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This article was published 11/6/2014 (1113 days ago), so information in it may no longer be current.
The head coach and general manager of the Virden Oil Capitals doesn’t see the Manitoba Junior Hockey League’s new format making a big difference for his team.
The MJHL is dropping its two-division format, with all 11 teams to play in one unified league, competing for 10 spots in the post-season. The teams will play a balanced 60-game schedule, facing the other 10 squads six times each (three at home and three away). The new format could mean some more travel, but Leslie sees benefits to it as well.
"I don’t think it affects us as much as it does some other teams, but yeah I think that would be a concern for some teams," said Leslie, whose Oil Capitals wrapped up their sophomore season in second place in the MJHL’s Sher-Wood Division before losing in the second round of the playoffs to the Dauphin Kings.
"But at the same time I think when you do the math there isn’t a ton of difference, for us especially. Our fans are fairly new to the league still; it will be nice for them to see some of these other teams a little bit more in the year."
While the Oil Capitals are in the southwest corner of the league, the MJHL’s layout — across the southern portion of the province and up the west side — makes for fairly short trips in either direction, with the exception of visits to the OCN Blizzard, who are stationed in the league’s most remote outpost. It’s teams like the Blizzard and the Swan Valley Stampeders who will see the biggest differences in their travel logs.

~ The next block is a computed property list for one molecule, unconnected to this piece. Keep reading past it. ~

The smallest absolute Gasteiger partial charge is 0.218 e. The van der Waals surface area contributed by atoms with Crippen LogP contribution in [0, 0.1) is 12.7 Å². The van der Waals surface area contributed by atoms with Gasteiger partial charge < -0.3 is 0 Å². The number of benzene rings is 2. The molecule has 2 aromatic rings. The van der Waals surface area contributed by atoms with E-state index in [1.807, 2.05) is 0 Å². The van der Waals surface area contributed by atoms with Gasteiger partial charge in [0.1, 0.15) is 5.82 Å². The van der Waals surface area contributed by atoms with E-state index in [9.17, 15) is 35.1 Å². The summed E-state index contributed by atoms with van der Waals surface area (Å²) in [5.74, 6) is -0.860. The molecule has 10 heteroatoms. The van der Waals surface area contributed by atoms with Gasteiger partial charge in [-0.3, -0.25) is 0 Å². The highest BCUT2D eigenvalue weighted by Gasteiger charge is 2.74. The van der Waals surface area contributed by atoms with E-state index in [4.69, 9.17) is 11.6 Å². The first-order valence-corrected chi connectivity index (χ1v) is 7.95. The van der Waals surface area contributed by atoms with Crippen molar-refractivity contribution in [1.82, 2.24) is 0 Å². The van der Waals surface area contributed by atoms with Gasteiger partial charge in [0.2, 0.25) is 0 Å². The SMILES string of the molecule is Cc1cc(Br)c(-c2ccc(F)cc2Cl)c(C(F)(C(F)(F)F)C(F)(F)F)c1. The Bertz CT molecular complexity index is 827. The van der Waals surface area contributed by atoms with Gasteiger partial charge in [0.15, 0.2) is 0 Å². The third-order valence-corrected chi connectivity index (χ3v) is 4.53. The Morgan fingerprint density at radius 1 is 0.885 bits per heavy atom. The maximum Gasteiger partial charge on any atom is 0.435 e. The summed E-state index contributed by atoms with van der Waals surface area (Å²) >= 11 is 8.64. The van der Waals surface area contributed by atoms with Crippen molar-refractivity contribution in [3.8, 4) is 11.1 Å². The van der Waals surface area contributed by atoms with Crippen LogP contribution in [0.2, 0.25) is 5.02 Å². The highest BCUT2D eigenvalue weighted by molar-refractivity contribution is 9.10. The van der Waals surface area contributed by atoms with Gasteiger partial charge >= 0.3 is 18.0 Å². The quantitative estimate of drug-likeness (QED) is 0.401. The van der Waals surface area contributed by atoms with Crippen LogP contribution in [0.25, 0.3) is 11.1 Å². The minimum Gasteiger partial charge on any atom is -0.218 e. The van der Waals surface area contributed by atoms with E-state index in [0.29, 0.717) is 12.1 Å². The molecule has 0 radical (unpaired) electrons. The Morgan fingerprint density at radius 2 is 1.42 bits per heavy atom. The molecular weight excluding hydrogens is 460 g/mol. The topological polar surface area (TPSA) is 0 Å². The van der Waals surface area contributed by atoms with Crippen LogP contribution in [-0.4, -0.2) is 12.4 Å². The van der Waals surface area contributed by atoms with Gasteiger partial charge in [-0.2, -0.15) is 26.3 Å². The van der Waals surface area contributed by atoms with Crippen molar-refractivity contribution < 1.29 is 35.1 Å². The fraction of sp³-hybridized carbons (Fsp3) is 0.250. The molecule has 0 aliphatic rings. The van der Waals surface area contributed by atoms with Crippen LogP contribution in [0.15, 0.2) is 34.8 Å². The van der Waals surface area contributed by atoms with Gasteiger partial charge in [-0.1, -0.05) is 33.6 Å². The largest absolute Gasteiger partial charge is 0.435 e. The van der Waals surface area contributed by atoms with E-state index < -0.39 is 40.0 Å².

The new playoff format is the change with the widest-reaching impact. Last season four of the league’s top six teams played in the Addison Division, resulting in a highly competitive first round that eliminated two of the MJHL’s top four clubs. Now the top 10 teams will qualify regardless of geography, with the top six clubs getting a bye, while teams seven through 10 will compete in a best-of-three survivor series, similar to the Saskatchewan Junior Hockey League’s format. The winners of those sets would join the top six in the quarter-finals.
"It puts more teams in the running and sometimes that affects the amount of moves that get made close to the trade deadline," Leslie said. "But you know what, I think it’s good for teams to get some extra playoff dates as well."
And while it could be suggested that a 60-game campaign to eliminate a single team devalues the regular season, Leslie points out that it also places a premium on finishing in the top six.
"I think everybody, especially near the end of the year, could use the extra rest and I guess that’s the prize for finishing higher up in the league," he said. "Just with the way its structured in a survivor series, you have one bad game and all of a sudden you’re behind the 8-ball. Or maybe you run into a hot goaltender and then even though you finished ahead of the team in the regular season, if a lucky bounce or good goaltending gets you, you could be out of the series."